In 2021, primary metal manufacturing experienced large gains in revenue from goods manufactured, increasing $18.1 billion (+40.6%) to $62.6 billion. Iron and steel mills and ferro-alloy manufacturing (+$8.5 billion), non-ferrous metal (except aluminum) production and processing (+$3.8 billion), as well as alumina and aluminum production and processing (+$3.6 billion) accounted for 88% of this increase.

This growth reflects the increase in prices in 2021 for iron, steel and aluminum caused by rising demand, higher prices of natural gas and lower production in China. Prices for primary ferrous metal products were up 43.3%, while primary non-ferrous metal products rose 21.8%.

In 2021, total expenses for primary metals increased 28.4% (+$12.2 billion) to $55.4 billion. In 2021, primary metal manufacturing paid $0.85 toward expenses for every dollar earned, less than in 2020 ($0.93).

Chart 1  Chart 1: Industry share of revenue from goods manufactured in Canada, 2001 to 2021
Industry share of revenue from goods manufactured in Canada, 2001 to 2021

Wood product manufacturing revenue continues to increase

In 2021, revenue from goods manufactured increased by $17.0 billion (+47.3%) to $52.9 billion in the wood product manufacturing industry. The increase was led by sawmills and wood preservation (+$9.6 billion), as well as veneer, plywood and engineered wood product manufacturing (+$4.9 billion). These two industry groups combined accounted for 86% of this industry's growth.

In 2021, the average prices for softwood lumber increased 60.3%, while the average prices of inputs such as logs, pulpwood and other forestry products went up 25.8%. These price increases were caused by higher demand, as construction activities grew in both Canada and the United States.

Additionally, total softwood production in cubic metres by Canadian sawmills increased by 2.1% in 2021, the first increase since 2017 (table 16-10-0017-01).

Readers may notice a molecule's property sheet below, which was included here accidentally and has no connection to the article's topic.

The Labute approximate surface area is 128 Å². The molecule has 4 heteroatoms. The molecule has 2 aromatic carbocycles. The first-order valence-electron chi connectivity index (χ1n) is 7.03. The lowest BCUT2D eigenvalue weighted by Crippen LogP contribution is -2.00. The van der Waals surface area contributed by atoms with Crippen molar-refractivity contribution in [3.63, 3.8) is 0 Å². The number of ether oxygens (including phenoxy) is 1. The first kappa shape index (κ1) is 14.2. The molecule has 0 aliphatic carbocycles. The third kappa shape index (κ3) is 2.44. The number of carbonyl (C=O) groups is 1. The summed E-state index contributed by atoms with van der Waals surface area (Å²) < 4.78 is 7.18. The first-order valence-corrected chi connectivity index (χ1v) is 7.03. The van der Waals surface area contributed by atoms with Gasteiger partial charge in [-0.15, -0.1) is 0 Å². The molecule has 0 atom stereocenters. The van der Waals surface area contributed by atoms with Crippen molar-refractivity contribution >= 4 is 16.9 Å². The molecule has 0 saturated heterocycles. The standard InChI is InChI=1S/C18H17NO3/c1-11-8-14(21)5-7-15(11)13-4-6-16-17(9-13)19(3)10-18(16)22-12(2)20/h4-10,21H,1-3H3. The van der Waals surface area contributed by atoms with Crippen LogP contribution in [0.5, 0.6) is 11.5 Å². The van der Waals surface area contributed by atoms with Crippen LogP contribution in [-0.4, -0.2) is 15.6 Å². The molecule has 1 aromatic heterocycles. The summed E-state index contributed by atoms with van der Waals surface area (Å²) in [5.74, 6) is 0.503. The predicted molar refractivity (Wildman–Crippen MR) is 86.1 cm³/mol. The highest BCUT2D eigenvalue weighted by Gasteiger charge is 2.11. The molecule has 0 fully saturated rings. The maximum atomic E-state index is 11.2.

Total expenses increased 26.6% (+$8.6 billion) to $40.9 billion in 2021. For every dollar earned in total revenue, $0.74 was spent on expenses in 2021, $0.12 lower than in 2020 and the lowest expense-to-revenue ratio in almost two decades.

  Note to readers

Data on cannabis manufacturing were collected for the first time as part of the Annual Survey of Manufacturing and Logging Industries for the 2019 reference year. They were added as a third subindustry under the beverages and tobacco product manufacturing industry.

In addition to revenue from the sale of physical goods manufactured, revenue from goods manufactured also includes revenue from manufacturing service fees and custom work, as well as from repair work. In these cases, clients are only charged for labour, as they own the materials and products.

The difference between total revenue and revenue from goods manufactured is made up of revenue from financial investments, sales of goods purchased for resale (as is), and business activities other than manufacturing, such as wholesaling.

All annual average price changes were calculated using the data from the Industrial Product Price Index, by product, monthly (table 18-10-0266-01), except for logs, pulpwood and other forestry products which used data from the raw Materials Price Index, monthly (table 18-10-0268-01).

Data for 2020 have been revised.

Data are collected for the 12-month fiscal period that ends on or between April 1, 2021, and March 31, 2022. This means that some businesses reported for a fiscal year in which the majority of their operations were before the pandemic. By consequence, the effects of the pandemic are not fully reflected in the 2020 reference year, but have extended into the 2021 reference year estimates.

The collection periods for the 2020 and 2021 reference years include the events and business disruptions related to COVID-19, and response rates have been lower in some industries. Because of this, there may be larger-than-normal revisions to the data. For more information on data quality and revisions, please refer to Annual Survey of Manufacturing and Logging Industries. In the meantime, users can obtain information from the Monthly Survey of Manufacturing or from other Statistics Canada programs.

Changes in methodology were made to the Annual Survey of Manufacturing and Logging Industries, beginning with reference year 2013. Users should therefore use caution when comparing current data with historical data prior to 2013. For more information on the methodology changes, consult the Integrated Business Statistics Program document in the Behind the data feature of our website.

Contact information